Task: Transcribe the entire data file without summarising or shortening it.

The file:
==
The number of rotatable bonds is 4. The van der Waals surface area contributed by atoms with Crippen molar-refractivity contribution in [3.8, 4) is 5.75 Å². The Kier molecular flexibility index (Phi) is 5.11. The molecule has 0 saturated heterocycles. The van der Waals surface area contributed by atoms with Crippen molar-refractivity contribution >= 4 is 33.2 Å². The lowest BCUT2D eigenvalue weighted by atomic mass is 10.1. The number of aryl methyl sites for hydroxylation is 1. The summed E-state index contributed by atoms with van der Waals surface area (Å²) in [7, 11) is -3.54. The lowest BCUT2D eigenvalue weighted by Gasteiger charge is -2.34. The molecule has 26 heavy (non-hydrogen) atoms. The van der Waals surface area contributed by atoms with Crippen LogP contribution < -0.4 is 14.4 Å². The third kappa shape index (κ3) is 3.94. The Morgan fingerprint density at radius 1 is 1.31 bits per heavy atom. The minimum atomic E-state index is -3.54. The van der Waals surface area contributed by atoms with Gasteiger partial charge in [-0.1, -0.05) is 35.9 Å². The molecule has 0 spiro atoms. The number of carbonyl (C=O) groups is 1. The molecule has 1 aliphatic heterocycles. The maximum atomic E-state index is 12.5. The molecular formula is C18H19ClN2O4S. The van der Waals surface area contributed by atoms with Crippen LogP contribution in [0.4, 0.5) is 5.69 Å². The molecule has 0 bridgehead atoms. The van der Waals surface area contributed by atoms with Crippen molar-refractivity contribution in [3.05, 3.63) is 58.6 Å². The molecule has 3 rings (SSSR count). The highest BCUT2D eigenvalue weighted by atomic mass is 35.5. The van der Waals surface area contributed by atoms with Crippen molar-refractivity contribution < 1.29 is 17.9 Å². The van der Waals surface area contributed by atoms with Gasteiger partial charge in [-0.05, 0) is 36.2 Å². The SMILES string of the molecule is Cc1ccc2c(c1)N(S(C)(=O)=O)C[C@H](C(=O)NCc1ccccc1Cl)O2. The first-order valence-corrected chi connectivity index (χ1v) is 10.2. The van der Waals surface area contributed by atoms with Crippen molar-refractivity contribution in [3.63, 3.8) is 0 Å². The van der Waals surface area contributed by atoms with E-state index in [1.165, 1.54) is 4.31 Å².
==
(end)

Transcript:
The number of rotatable bonds is 4. The van der Waals surface area contributed by atoms with Crippen molar-refractivity contribution in [3.8, 4) is 5.75 Å². The Kier molecular flexibility index (Phi) is 5.11. The molecule has 0 saturated heterocycles. The van der Waals surface area contributed by atoms with Crippen molar-refractivity contribution >= 4 is 33.2 Å². The lowest BCUT2D eigenvalue weighted by atomic mass is 10.1. The number of aryl methyl sites for hydroxylation is 1. The summed E-state index contributed by atoms with van der Waals surface area (Å²) in [7, 11) is -3.54. The lowest BCUT2D eigenvalue weighted by Gasteiger charge is -2.34. The molecule has 26 heavy (non-hydrogen) atoms. The van der Waals surface area contributed by atoms with Crippen LogP contribution < -0.4 is 14.4 Å². The third kappa shape index (κ3) is 3.94. The Morgan fingerprint density at radius 1 is 1.31 bits per heavy atom. The minimum atomic E-state index is -3.54. The van der Waals surface area contributed by atoms with Gasteiger partial charge in [-0.1, -0.05) is 35.9 Å². The molecule has 0 spiro atoms. The number of carbonyl (C=O) groups is 1. The molecule has 1 aliphatic heterocycles. The maximum atomic E-state index is 12.5. The molecular formula is C18H19ClN2O4S. The van der Waals surface area contributed by atoms with Crippen LogP contribution in [0.4, 0.5) is 5.69 Å². The molecule has 0 bridgehead atoms. The van der Waals surface area contributed by atoms with Crippen molar-refractivity contribution in [3.05, 3.63) is 58.6 Å². The molecule has 3 rings (SSSR count). The highest BCUT2D eigenvalue weighted by atomic mass is 35.5. The van der Waals surface area contributed by atoms with Crippen molar-refractivity contribution < 1.29 is 17.9 Å². The van der Waals surface area contributed by atoms with Gasteiger partial charge in [-0.05, 0) is 36.2 Å². The SMILES string of the molecule is Cc1ccc2c(c1)N(S(C)(=O)=O)C[C@H](C(=O)NCc1ccccc1Cl)O2. The first-order valence-corrected chi connectivity index (χ1v) is 10.2. The van der Waals surface area contributed by atoms with Crippen molar-refractivity contribution in [3.63, 3.8) is 0 Å². The van der Waals surface area contributed by atoms with E-state index in [1.165, 1.54) is 4.31 Å².